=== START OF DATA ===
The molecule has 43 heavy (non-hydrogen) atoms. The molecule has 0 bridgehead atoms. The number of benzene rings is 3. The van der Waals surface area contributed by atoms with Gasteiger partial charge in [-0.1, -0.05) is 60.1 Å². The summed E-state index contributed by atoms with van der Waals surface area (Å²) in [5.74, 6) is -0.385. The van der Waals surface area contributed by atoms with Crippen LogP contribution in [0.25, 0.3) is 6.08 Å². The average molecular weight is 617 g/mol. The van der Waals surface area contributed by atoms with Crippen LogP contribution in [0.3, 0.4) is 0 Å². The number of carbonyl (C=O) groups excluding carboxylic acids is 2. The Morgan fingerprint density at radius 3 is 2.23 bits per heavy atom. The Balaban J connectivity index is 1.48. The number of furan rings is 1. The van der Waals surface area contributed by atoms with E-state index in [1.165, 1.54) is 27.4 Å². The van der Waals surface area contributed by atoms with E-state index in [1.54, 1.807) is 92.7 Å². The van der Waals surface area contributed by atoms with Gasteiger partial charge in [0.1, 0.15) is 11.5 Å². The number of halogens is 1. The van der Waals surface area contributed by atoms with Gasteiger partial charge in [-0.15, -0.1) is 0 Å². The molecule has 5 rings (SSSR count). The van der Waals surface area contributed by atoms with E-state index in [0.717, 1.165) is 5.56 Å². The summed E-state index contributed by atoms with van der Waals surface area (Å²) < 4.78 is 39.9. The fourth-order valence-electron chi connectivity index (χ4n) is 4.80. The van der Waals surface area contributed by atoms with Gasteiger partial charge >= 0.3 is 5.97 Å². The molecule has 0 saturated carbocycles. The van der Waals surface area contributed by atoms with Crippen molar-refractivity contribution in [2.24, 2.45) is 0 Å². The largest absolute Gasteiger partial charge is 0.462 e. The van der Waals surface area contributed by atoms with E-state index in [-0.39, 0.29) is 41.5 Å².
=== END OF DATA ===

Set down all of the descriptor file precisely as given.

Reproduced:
The molecule has 43 heavy (non-hydrogen) atoms. The molecule has 0 bridgehead atoms. The number of benzene rings is 3. The van der Waals surface area contributed by atoms with Gasteiger partial charge in [-0.1, -0.05) is 60.1 Å². The summed E-state index contributed by atoms with van der Waals surface area (Å²) in [5.74, 6) is -0.385. The van der Waals surface area contributed by atoms with Crippen LogP contribution in [0.25, 0.3) is 6.08 Å². The average molecular weight is 617 g/mol. The van der Waals surface area contributed by atoms with Crippen LogP contribution in [0.3, 0.4) is 0 Å². The number of carbonyl (C=O) groups excluding carboxylic acids is 2. The Morgan fingerprint density at radius 3 is 2.23 bits per heavy atom. The Balaban J connectivity index is 1.48. The number of furan rings is 1. The van der Waals surface area contributed by atoms with E-state index in [1.165, 1.54) is 27.4 Å². The van der Waals surface area contributed by atoms with E-state index in [1.54, 1.807) is 92.7 Å². The van der Waals surface area contributed by atoms with Gasteiger partial charge in [0.1, 0.15) is 11.5 Å². The number of halogens is 1. The van der Waals surface area contributed by atoms with Gasteiger partial charge in [-0.15, -0.1) is 0 Å². The molecule has 5 rings (SSSR count). The van der Waals surface area contributed by atoms with E-state index in [0.717, 1.165) is 5.56 Å². The summed E-state index contributed by atoms with van der Waals surface area (Å²) < 4.78 is 39.9. The fourth-order valence-electron chi connectivity index (χ4n) is 4.80. The van der Waals surface area contributed by atoms with Gasteiger partial charge >= 0.3 is 5.97 Å². The molecule has 0 saturated carbocycles. The van der Waals surface area contributed by atoms with Crippen molar-refractivity contribution in [2.24, 2.45) is 0 Å². The largest absolute Gasteiger partial charge is 0.462 e. The van der Waals surface area contributed by atoms with E-state index in [-0.39, 0.29) is 41.5 Å².